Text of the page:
The Environmental, Social, Governance Training & Advisory team works primarily within the conservation, humanitarian and extractives sectors.

CONSERVATION

HUMANITARIAN

EXTRACTIVE

Ecosystem and biodiversity conservation is critical to protecting a country’s natural heritage and environmental stability. However, it can be a complex sector in which to operate. Moreover, as agreements, projects and partnerships often span the public and private sectors, organisations must be in control of their internal and external facing policies.

Organisations engaged, both directly as operators or indirectly as funders or donors, face unique challenges surrounding ESG performance, including those associated with human rights abuse and non-transferable associated risks.

Ensuring organisations support the values and practices of international and national human rights law is necessary to protect interests, employees, stakeholders, and host communities.

ESGTA has assisted several Conservation organisations and companies that support conservation efforts to meet ESG best practices, specialising in addressing Human Rights risks.

Humanitarian work inevitably involves working in contexts where there is a power differential between staff and the population the organisation is serving.

This differential introduces a risk of human rights violations, particularly exploitation and abuse of community members. Allegations of sexual exploitation and abuse of children have been prevalent, particularly in recent years.

These risks can and must be identified and mitigated. When such violations occur, organisations must have structures that allow victims to complain and access the services they need.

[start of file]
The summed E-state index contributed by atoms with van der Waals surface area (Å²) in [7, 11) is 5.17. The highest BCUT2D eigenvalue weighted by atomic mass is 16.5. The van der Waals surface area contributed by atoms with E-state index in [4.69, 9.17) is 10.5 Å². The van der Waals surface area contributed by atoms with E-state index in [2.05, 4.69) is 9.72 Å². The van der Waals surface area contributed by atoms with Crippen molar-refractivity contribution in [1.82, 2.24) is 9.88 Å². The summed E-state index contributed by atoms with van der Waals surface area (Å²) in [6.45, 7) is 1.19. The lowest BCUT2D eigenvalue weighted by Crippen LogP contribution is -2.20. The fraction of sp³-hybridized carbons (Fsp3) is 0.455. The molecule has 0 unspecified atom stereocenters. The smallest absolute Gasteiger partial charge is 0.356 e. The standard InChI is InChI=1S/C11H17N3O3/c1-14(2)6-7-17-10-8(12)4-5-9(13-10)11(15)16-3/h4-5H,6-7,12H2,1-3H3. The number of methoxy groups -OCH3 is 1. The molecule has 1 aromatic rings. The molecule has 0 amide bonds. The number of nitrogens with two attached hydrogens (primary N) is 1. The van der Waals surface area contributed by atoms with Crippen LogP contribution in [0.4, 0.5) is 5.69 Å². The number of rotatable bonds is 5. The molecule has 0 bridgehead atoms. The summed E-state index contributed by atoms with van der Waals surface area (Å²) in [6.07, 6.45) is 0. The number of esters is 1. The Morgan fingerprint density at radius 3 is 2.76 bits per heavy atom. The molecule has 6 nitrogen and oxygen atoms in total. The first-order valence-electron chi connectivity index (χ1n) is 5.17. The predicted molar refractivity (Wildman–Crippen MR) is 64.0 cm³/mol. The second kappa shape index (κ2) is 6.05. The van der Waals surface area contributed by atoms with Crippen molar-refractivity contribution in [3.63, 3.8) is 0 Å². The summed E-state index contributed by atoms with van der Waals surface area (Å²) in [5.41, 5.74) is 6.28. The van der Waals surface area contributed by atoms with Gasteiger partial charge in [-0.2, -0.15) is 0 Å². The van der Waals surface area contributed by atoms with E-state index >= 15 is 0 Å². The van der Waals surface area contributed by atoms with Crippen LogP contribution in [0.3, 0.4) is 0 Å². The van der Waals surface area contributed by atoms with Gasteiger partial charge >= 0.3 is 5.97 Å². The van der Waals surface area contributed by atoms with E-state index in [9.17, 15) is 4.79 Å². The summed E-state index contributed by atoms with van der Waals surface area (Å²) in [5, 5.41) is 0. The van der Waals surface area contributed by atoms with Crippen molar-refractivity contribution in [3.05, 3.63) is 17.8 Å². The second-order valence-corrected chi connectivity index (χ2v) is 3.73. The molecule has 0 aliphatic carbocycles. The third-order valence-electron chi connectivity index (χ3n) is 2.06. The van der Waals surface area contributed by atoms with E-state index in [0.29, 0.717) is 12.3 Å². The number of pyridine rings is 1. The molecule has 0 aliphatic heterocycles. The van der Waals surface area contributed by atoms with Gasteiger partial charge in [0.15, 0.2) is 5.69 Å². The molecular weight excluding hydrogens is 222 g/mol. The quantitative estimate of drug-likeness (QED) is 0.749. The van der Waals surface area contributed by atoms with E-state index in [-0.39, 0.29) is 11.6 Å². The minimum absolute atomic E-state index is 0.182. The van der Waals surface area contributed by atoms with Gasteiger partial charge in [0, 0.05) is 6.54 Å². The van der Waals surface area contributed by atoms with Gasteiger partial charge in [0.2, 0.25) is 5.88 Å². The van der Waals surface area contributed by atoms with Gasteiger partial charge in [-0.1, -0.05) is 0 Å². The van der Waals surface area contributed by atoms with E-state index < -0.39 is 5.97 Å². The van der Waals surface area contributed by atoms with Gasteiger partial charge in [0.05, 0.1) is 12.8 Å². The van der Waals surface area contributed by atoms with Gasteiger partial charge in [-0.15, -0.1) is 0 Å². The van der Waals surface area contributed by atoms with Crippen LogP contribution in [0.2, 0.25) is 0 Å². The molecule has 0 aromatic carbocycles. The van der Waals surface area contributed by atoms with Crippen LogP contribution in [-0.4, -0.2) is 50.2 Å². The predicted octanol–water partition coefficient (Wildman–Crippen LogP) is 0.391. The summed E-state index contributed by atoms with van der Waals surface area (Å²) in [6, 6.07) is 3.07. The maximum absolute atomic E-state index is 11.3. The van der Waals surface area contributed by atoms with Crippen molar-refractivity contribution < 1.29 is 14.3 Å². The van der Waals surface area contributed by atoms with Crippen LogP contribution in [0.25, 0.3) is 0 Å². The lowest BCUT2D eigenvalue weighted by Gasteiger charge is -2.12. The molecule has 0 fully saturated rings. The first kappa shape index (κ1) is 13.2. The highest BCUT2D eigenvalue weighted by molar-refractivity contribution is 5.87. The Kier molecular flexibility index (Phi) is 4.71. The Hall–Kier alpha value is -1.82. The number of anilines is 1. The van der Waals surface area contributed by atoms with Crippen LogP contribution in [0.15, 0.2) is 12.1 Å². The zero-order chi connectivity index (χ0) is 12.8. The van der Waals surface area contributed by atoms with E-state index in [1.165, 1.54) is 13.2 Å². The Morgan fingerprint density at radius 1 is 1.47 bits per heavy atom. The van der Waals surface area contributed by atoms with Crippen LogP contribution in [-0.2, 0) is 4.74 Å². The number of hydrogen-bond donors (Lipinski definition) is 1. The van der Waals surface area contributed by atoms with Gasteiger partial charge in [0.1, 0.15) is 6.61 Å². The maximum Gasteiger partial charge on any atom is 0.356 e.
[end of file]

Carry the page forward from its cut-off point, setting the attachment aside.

ESG has the skills to support humanitarian organisations that do not build the necessary risk identification, mitigation, and response systems and will not be compliant with their legal obligations. Most rely on donor funding, and failure to comply can often cause donors to withdraw their support and be in line with donor expectations and values.

Extractive industries’ long-life cycles expose them to fluctuations in managerial, social, environmental, and political climates. Failing to navigate shifts in compliance standards comes with potentially significant legal and financial liabilities, reputational damage, and shareholder value erosion.

ESGTA’s methodology includes a continuous recalibration to align with the UN Guiding Principles of Business and Human Rights.

The team specialises in identifying and mitigating the risks and upstream due diligence requirements, using a systematic framework and inclusive processes to develop a robust human rights approach, environmental impact management and social governance.

In paving clear, considered pathways toward social, environmental, and organisational continuity in high-risk contexts, ESG provides a consistent and creditable independent presence throughout a project’s life cycle.

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